They suggest the term of office of worker directors be extended from three to four years in the case of enterprises covered by Parts I and II of the First Schedule to the Bill. Worker directors in some other State enterprises not included in Parts I and II of the First Schedule are appointed under their own separate legislation for three years, notably An Post and Telecom Éireann. It seems that the ICTU propose that section 10 be amended to include a provision to amend the Postal and Telecommunications Act, 1983, to specify a four-year term in office in these enterprises also. I mention that because I do not know whether the Minister made an observation in this direction to Congress or whether the correspondence went the other way.
The recognition of the development in industrial democracy in State enterprises and the scope for further extension within respective plants has been well covered. The overall value to be obtained as a result of those extensions in further participation is something to be looked forward to. I hope I have covered those matters in my contribution. The failure of private enterprise to grasp the opportunities or to reap the benefits of co-operative management despite the dialogue is to be deplored. The Minister has taken the initiative again. He has also given a great example in the area of industrial relations overall and I congratulate him on his approach. Dialogue has taken place and no more excuses should be accepted from the private sector. The legislation should proceed.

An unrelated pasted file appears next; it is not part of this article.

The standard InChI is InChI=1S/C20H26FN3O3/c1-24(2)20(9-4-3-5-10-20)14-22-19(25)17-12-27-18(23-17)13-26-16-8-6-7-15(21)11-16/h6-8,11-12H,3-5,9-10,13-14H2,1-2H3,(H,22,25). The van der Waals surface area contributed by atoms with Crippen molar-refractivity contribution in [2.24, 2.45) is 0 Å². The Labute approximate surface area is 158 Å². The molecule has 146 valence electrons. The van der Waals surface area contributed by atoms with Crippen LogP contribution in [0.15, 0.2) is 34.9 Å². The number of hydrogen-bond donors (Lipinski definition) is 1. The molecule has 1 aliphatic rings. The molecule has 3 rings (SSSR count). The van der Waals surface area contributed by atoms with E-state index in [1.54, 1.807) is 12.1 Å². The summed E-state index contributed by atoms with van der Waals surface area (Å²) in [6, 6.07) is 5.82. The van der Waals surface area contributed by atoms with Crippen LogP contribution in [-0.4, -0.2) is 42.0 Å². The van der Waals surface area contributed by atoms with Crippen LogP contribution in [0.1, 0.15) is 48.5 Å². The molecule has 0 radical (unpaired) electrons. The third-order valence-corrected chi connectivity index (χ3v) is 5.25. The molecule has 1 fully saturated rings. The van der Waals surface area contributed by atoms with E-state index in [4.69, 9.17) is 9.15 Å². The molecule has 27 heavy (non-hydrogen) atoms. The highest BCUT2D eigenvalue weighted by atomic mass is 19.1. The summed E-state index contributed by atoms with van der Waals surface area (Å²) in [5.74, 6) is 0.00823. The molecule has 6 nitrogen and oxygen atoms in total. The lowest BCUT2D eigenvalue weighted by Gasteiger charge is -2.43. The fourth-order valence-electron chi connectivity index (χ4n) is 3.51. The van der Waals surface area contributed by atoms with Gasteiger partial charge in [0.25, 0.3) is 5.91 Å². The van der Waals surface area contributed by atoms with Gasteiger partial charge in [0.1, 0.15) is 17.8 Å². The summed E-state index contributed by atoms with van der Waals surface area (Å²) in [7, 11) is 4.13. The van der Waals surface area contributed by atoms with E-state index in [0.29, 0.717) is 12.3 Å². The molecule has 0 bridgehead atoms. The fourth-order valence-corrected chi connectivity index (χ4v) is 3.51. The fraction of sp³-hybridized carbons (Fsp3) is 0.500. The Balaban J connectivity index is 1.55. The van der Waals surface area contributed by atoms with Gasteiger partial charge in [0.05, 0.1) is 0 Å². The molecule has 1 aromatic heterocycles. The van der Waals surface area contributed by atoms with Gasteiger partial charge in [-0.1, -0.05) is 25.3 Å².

I have covered fairly extensively the unnecessary conflict that has arisen as a result of the Cold War tactics applied by both sides. We have dealt with the futility of denying the community representation through the archaic attitude of personal possession adopted by individuals particularly in reference to businesses of which they are the heads. I have dealt with the necessity for the trade unions to be vigilant so that worker participation does not drift into corporate control at the expense of the only fixed principle of the trade unions, that is, improvement of wages and conditions. Other speakers who said less than I have covered to a great extent much of the area I have covered but I felt it necessary to give emphasis to industrial democracy in view of the time that has elapsed.